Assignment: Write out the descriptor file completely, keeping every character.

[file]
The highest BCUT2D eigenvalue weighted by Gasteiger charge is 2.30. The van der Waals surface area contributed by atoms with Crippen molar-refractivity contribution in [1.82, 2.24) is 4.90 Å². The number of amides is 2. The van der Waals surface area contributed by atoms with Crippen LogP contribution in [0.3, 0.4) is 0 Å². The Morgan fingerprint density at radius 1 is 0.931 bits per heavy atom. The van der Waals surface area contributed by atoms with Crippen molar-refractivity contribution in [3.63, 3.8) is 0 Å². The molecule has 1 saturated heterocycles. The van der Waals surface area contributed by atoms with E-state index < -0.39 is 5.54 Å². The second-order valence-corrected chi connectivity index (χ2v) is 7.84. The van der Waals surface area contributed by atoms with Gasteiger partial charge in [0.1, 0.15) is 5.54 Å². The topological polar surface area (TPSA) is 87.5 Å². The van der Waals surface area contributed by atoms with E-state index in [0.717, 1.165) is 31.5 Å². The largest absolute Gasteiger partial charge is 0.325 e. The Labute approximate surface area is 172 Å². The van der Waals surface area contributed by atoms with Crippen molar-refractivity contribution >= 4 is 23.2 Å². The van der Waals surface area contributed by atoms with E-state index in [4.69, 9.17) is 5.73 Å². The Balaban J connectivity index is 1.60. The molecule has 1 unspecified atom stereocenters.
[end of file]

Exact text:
The highest BCUT2D eigenvalue weighted by Gasteiger charge is 2.30. The van der Waals surface area contributed by atoms with Crippen molar-refractivity contribution in [1.82, 2.24) is 4.90 Å². The number of amides is 2. The van der Waals surface area contributed by atoms with Crippen LogP contribution in [0.3, 0.4) is 0 Å². The Morgan fingerprint density at radius 1 is 0.931 bits per heavy atom. The van der Waals surface area contributed by atoms with Crippen molar-refractivity contribution in [3.63, 3.8) is 0 Å². The molecule has 1 saturated heterocycles. The van der Waals surface area contributed by atoms with E-state index < -0.39 is 5.54 Å². The second-order valence-corrected chi connectivity index (χ2v) is 7.84. The van der Waals surface area contributed by atoms with Gasteiger partial charge in [0.1, 0.15) is 5.54 Å². The topological polar surface area (TPSA) is 87.5 Å². The van der Waals surface area contributed by atoms with E-state index in [0.717, 1.165) is 31.5 Å². The largest absolute Gasteiger partial charge is 0.325 e. The Labute approximate surface area is 172 Å². The van der Waals surface area contributed by atoms with Crippen molar-refractivity contribution >= 4 is 23.2 Å². The van der Waals surface area contributed by atoms with E-state index in [4.69, 9.17) is 5.73 Å². The Balaban J connectivity index is 1.60. The molecule has 1 unspecified atom stereocenters.